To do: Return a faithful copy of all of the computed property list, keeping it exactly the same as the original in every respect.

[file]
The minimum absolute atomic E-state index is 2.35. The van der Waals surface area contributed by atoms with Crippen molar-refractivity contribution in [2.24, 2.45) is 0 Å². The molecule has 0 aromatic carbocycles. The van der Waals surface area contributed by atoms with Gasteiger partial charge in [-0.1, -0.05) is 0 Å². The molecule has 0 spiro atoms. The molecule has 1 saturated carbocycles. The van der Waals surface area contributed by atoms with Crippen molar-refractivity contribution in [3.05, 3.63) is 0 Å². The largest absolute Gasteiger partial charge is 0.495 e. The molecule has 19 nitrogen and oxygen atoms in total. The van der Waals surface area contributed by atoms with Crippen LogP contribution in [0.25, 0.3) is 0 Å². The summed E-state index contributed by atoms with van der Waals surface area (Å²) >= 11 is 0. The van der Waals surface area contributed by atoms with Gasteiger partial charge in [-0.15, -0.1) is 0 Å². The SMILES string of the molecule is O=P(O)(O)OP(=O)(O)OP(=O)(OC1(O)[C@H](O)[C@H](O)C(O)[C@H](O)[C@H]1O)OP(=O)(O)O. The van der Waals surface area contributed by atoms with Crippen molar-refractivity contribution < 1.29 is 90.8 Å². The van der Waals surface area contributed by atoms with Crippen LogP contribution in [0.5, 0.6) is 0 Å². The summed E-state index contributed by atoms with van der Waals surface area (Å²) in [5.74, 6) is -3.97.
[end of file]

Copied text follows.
The minimum absolute atomic E-state index is 2.35. The van der Waals surface area contributed by atoms with Crippen molar-refractivity contribution in [2.24, 2.45) is 0 Å². The molecule has 0 aromatic carbocycles. The van der Waals surface area contributed by atoms with Gasteiger partial charge in [-0.1, -0.05) is 0 Å². The molecule has 0 spiro atoms. The molecule has 1 saturated carbocycles. The van der Waals surface area contributed by atoms with Crippen molar-refractivity contribution in [3.05, 3.63) is 0 Å². The largest absolute Gasteiger partial charge is 0.495 e. The molecule has 19 nitrogen and oxygen atoms in total. The van der Waals surface area contributed by atoms with Crippen LogP contribution in [0.25, 0.3) is 0 Å². The summed E-state index contributed by atoms with van der Waals surface area (Å²) >= 11 is 0. The van der Waals surface area contributed by atoms with Gasteiger partial charge in [-0.15, -0.1) is 0 Å². The SMILES string of the molecule is O=P(O)(O)OP(=O)(O)OP(=O)(OC1(O)[C@H](O)[C@H](O)C(O)[C@H](O)[C@H]1O)OP(=O)(O)O. The van der Waals surface area contributed by atoms with Crippen molar-refractivity contribution < 1.29 is 90.8 Å². The van der Waals surface area contributed by atoms with Crippen LogP contribution in [0.5, 0.6) is 0 Å². The summed E-state index contributed by atoms with van der Waals surface area (Å²) in [5.74, 6) is -3.97.